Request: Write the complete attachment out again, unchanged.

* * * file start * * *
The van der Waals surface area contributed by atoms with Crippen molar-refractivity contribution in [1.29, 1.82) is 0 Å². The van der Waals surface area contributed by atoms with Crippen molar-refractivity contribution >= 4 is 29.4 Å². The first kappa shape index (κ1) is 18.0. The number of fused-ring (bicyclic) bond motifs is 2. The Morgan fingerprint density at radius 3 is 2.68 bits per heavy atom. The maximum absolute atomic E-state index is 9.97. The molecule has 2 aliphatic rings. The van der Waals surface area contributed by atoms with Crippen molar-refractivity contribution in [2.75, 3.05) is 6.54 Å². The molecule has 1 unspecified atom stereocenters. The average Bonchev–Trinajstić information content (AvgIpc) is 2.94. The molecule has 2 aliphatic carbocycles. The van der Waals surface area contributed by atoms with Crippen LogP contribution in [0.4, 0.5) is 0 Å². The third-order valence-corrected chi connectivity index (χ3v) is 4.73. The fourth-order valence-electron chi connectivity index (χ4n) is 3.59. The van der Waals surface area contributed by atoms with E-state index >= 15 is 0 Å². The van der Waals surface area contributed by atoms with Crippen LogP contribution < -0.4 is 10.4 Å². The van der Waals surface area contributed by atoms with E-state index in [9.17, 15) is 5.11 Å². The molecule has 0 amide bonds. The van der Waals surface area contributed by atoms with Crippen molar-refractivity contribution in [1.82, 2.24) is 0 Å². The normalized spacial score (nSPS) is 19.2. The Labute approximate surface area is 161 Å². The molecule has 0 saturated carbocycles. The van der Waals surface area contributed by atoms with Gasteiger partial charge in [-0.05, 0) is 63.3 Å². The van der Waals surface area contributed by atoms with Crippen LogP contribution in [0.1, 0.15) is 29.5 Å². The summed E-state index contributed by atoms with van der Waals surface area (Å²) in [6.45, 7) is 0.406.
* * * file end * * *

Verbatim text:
The van der Waals surface area contributed by atoms with Crippen molar-refractivity contribution in [1.29, 1.82) is 0 Å². The van der Waals surface area contributed by atoms with Crippen molar-refractivity contribution >= 4 is 29.4 Å². The first kappa shape index (κ1) is 18.0. The number of fused-ring (bicyclic) bond motifs is 2. The Morgan fingerprint density at radius 3 is 2.68 bits per heavy atom. The maximum absolute atomic E-state index is 9.97. The molecule has 2 aliphatic rings. The van der Waals surface area contributed by atoms with Crippen molar-refractivity contribution in [2.75, 3.05) is 6.54 Å². The molecule has 1 unspecified atom stereocenters. The average Bonchev–Trinajstić information content (AvgIpc) is 2.94. The molecule has 2 aliphatic carbocycles. The van der Waals surface area contributed by atoms with Crippen LogP contribution in [0.4, 0.5) is 0 Å². The third-order valence-corrected chi connectivity index (χ3v) is 4.73. The fourth-order valence-electron chi connectivity index (χ4n) is 3.59. The van der Waals surface area contributed by atoms with E-state index >= 15 is 0 Å². The van der Waals surface area contributed by atoms with Crippen LogP contribution < -0.4 is 10.4 Å². The van der Waals surface area contributed by atoms with E-state index in [9.17, 15) is 5.11 Å². The molecule has 0 amide bonds. The van der Waals surface area contributed by atoms with Crippen molar-refractivity contribution in [1.82, 2.24) is 0 Å². The normalized spacial score (nSPS) is 19.2. The Labute approximate surface area is 161 Å². The molecule has 0 saturated carbocycles. The van der Waals surface area contributed by atoms with Gasteiger partial charge in [-0.05, 0) is 63.3 Å². The van der Waals surface area contributed by atoms with Crippen LogP contribution in [0.1, 0.15) is 29.5 Å². The summed E-state index contributed by atoms with van der Waals surface area (Å²) in [6.45, 7) is 0.406.